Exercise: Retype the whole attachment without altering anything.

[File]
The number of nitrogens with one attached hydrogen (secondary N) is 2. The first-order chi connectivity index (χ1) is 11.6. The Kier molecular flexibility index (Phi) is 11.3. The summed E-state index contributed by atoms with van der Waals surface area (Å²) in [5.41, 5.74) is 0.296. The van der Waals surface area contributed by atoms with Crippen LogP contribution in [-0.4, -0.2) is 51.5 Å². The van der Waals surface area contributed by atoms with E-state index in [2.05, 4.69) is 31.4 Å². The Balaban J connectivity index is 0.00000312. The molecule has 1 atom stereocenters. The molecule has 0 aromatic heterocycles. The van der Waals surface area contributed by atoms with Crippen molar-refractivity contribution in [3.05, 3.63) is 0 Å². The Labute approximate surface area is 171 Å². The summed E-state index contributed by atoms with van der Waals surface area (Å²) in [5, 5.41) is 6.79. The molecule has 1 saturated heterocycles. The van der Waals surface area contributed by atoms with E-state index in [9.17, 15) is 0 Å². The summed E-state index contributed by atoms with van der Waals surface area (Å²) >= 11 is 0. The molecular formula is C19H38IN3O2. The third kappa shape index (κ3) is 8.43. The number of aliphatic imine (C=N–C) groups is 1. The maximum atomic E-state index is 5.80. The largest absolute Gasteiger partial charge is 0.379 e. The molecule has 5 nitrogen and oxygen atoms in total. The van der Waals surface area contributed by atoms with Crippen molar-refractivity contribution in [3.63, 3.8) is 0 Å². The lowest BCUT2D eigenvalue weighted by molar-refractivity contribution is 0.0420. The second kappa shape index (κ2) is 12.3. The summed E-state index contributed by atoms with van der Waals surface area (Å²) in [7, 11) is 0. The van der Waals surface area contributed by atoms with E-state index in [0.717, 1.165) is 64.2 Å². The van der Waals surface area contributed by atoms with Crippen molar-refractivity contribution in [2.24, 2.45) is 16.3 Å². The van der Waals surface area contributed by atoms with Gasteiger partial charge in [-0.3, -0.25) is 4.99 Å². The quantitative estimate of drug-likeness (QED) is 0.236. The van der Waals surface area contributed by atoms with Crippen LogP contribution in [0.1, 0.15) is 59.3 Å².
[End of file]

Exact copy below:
The number of nitrogens with one attached hydrogen (secondary N) is 2. The first-order chi connectivity index (χ1) is 11.6. The Kier molecular flexibility index (Phi) is 11.3. The summed E-state index contributed by atoms with van der Waals surface area (Å²) in [5.41, 5.74) is 0.296. The van der Waals surface area contributed by atoms with Crippen LogP contribution in [-0.4, -0.2) is 51.5 Å². The van der Waals surface area contributed by atoms with E-state index in [2.05, 4.69) is 31.4 Å². The Balaban J connectivity index is 0.00000312. The molecule has 1 atom stereocenters. The molecule has 0 aromatic heterocycles. The van der Waals surface area contributed by atoms with Crippen molar-refractivity contribution in [3.05, 3.63) is 0 Å². The Labute approximate surface area is 171 Å². The summed E-state index contributed by atoms with van der Waals surface area (Å²) in [5, 5.41) is 6.79. The molecule has 1 saturated heterocycles. The van der Waals surface area contributed by atoms with E-state index in [9.17, 15) is 0 Å². The summed E-state index contributed by atoms with van der Waals surface area (Å²) >= 11 is 0. The molecular formula is C19H38IN3O2. The third kappa shape index (κ3) is 8.43. The number of aliphatic imine (C=N–C) groups is 1. The maximum atomic E-state index is 5.80. The largest absolute Gasteiger partial charge is 0.379 e. The molecule has 5 nitrogen and oxygen atoms in total. The van der Waals surface area contributed by atoms with Crippen molar-refractivity contribution in [3.63, 3.8) is 0 Å². The lowest BCUT2D eigenvalue weighted by molar-refractivity contribution is 0.0420. The second kappa shape index (κ2) is 12.3. The summed E-state index contributed by atoms with van der Waals surface area (Å²) in [7, 11) is 0. The van der Waals surface area contributed by atoms with E-state index in [0.717, 1.165) is 64.2 Å². The van der Waals surface area contributed by atoms with Crippen molar-refractivity contribution in [2.24, 2.45) is 16.3 Å². The van der Waals surface area contributed by atoms with Gasteiger partial charge in [-0.3, -0.25) is 4.99 Å². The quantitative estimate of drug-likeness (QED) is 0.236. The van der Waals surface area contributed by atoms with Crippen LogP contribution in [0.1, 0.15) is 59.3 Å².